• A series of portraits depicting Holocaust survivors has gone on show at The Queen’s Gallery in Buckingham Palace. The seven works in Seven Portraits: Surviving the Holocaust were commissioned by Prince Charles in his role as patron of Holocaust Memorial Day which was marked last week. The exhibition can be seen at The Queen’s Gallery until 13th February. Admission charge applies. For more on Holocaust Memorial Day, see www.hmd.org.uk. For more on The Queen’s Gallery, head to www.rct.uk/visit/the-queens-gallery-buckingham-palace.
• Music icon Bob Marley is the subject of an exhibition which opened at the Saatchi Gallery this week. Bob Marley: One Love Experience features hitherto unseen photographs of Marley as well as memorabilia, giant art installations and multi-sensory experiences as visitors are led through a series of rooms including the ‘One Love Music Room’, the ‘One Love Forest’ and the ‘Soul Shakedown Studio’. The exhibition runs until 17th April. Admission charges apply. For more, see www.bobmarleyexp.com.
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Visitors to several of London’s landmark royal properties will across an organisation known as Historic Royal Palaces.
HRP, as its sometimes shortened to, is a self-funding charity charged with the management of palaces which are owned by the Crown (technically by Queen Elizabeth II ‘in Right of Crown’ meaning she holds them in trust for the next monarch and by law cannot sell or lease them). The palaces are generally no longer used as royal residences.
These include the Tower of London, Hampton Court Palace, Kensington Palace, Kew Palace and the Banqueting House (once part of the Palace of Whitehall). Buckingham Palace, which remains the official London residence of Queen Elizabeth II and a working royal palace, is not one of them nor is St James’s Palace, home to several members of the Royal Family and their households.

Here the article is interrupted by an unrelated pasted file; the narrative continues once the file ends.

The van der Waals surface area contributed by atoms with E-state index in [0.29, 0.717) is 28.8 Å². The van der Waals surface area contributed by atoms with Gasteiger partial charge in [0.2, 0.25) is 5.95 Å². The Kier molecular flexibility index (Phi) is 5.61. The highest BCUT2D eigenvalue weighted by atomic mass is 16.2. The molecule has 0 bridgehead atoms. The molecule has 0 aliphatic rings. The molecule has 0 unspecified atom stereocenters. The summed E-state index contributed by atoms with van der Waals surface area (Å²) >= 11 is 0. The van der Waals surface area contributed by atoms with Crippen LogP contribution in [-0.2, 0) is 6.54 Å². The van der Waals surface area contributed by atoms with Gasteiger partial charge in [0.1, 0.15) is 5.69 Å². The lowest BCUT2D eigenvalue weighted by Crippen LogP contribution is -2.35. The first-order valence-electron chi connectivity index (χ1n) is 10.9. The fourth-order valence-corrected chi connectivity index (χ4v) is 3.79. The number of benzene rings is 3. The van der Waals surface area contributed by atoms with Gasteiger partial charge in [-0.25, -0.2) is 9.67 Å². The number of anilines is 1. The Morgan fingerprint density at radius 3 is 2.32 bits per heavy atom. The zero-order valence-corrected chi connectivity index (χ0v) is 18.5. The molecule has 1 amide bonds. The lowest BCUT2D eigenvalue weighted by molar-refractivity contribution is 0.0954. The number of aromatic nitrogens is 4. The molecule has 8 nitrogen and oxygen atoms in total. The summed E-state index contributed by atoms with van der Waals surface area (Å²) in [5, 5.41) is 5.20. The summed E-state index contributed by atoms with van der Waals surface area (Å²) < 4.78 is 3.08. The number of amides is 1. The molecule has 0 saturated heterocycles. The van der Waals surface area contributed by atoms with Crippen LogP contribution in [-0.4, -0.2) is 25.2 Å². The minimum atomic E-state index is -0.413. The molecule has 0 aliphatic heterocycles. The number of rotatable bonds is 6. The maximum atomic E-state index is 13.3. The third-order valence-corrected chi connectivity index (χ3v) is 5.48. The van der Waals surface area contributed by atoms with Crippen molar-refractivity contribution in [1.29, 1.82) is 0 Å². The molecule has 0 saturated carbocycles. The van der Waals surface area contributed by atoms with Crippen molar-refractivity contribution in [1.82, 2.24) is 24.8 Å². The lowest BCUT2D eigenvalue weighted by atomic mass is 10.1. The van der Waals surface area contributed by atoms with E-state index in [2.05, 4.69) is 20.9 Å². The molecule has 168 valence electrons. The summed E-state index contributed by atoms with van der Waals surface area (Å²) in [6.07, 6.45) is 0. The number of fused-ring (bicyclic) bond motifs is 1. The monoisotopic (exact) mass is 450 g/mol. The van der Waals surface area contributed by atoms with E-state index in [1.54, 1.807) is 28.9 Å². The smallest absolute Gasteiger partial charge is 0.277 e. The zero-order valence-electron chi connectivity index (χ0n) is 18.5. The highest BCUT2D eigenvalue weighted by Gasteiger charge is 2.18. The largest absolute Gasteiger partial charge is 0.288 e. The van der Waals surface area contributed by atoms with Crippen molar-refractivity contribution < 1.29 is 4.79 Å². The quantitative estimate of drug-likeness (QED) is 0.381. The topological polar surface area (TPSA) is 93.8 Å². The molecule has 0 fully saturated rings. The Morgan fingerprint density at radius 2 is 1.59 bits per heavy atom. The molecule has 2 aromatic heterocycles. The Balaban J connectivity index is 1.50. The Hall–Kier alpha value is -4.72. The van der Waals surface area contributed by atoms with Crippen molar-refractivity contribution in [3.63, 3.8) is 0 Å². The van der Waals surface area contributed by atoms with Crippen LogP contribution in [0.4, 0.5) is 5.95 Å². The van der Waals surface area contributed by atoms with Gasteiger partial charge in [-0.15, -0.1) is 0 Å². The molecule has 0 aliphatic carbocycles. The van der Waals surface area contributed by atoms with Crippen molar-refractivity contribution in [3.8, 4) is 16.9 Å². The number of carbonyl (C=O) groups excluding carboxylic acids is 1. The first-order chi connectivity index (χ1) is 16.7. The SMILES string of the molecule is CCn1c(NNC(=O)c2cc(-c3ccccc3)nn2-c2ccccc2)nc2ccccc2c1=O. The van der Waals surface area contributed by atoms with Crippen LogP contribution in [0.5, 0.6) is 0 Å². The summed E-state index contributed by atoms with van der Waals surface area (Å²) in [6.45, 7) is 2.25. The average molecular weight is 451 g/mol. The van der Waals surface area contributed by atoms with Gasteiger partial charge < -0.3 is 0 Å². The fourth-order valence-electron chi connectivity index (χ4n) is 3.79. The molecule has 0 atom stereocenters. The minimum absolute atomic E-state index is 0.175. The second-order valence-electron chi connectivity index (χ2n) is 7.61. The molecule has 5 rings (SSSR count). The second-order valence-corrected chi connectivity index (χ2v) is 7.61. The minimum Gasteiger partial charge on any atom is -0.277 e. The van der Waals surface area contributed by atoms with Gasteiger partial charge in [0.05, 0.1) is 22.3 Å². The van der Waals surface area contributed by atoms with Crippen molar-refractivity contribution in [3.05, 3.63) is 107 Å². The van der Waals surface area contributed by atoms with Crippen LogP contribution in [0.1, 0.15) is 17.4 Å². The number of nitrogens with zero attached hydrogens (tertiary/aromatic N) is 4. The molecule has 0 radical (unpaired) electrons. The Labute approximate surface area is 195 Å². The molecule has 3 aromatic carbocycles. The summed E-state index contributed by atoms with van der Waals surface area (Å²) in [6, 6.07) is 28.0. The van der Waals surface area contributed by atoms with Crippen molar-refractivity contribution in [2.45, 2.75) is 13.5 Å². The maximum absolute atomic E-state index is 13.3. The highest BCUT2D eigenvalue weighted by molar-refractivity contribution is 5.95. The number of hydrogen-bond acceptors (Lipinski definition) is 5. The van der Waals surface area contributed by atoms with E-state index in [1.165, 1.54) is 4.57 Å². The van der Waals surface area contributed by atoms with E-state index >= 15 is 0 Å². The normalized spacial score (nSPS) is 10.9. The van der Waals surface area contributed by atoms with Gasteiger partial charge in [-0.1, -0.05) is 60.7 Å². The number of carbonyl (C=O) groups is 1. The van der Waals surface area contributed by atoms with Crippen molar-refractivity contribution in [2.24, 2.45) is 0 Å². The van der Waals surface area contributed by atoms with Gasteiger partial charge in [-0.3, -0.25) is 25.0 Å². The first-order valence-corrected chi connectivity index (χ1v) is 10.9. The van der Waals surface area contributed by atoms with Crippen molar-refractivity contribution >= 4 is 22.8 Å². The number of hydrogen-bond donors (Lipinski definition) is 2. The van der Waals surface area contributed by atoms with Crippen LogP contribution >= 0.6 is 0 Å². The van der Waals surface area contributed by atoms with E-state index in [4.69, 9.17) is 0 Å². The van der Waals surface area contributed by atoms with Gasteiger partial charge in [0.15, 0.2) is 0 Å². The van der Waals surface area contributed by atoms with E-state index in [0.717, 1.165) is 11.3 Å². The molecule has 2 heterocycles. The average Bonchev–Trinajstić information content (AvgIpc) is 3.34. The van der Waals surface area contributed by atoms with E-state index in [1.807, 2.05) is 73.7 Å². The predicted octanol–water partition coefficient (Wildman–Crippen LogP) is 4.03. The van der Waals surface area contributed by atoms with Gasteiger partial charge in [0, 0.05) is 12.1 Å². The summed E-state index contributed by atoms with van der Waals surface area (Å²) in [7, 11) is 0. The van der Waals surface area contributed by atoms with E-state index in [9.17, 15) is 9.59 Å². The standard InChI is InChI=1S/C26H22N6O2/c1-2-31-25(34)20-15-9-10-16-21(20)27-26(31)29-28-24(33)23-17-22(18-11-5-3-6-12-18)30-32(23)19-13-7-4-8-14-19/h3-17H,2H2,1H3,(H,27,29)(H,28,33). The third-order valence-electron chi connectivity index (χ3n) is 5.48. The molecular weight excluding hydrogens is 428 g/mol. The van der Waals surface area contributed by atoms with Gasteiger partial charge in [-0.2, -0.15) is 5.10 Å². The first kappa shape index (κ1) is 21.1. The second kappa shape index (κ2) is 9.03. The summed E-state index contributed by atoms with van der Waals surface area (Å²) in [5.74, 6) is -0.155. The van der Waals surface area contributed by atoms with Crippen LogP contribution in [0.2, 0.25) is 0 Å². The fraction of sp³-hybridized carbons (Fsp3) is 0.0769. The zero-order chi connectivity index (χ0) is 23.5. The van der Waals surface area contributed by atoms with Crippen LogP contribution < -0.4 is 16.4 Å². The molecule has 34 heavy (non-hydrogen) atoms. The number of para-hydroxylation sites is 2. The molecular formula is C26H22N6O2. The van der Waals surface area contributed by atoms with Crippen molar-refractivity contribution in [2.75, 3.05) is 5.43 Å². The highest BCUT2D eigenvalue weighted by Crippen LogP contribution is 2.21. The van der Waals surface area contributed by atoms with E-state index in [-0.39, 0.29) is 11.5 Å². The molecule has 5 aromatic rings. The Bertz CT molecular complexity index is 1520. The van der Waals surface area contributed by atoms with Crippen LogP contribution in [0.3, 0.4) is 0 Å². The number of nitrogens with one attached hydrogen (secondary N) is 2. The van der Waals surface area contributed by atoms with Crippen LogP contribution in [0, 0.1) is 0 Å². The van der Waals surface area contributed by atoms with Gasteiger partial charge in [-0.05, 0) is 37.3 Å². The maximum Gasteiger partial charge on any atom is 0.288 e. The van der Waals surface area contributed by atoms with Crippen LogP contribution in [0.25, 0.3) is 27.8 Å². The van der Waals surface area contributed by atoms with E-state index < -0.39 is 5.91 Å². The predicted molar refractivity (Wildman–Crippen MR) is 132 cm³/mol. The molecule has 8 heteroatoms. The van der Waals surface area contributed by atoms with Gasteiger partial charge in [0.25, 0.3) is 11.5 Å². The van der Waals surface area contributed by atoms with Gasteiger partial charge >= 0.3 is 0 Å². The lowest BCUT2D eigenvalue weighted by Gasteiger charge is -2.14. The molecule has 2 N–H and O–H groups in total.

All five of the properties in London which are under the care of Historic Royal Palaces ceased being regularly used by the Royal Court in the 19th century and were opened up to the public. The government became responsible for their care under the Crown Lands Act 1851.
In 1989, the government established Historic Royal Palaces as part of the Department of the Environment to oversee care of the five palaces. Six years later it became part of the Department of National Heritage (now known as the Department for Culture, Media & Sport).
In April, 1998, Historic Royal Palaces became an independent charity by Royal Charter. It is governed by a board of trustees who include the director of the Royal Collection Trust and the Keeper of the Privy Purse from the Royal Household as well as the Constable of the Tower of London.
Historic Royal Palaces now oversees management of the palaces under a contract with the Secretary of State for Culture, Media & Sport (as well as the five London properties, since 2014, it has also been responsible for the care of Hillsborough Castle in Northern Ireland).
Perhaps the most well-known faces of Historic Royal Palaces are joint curators – Tudor historian Tracy Borman, and architectural and social historian Lucy Worsley.
HRP collects revenues through entries to the palaces but also offer an annual membership through which you can have unlimited entry.
For more, head to www.hrp.org.uk.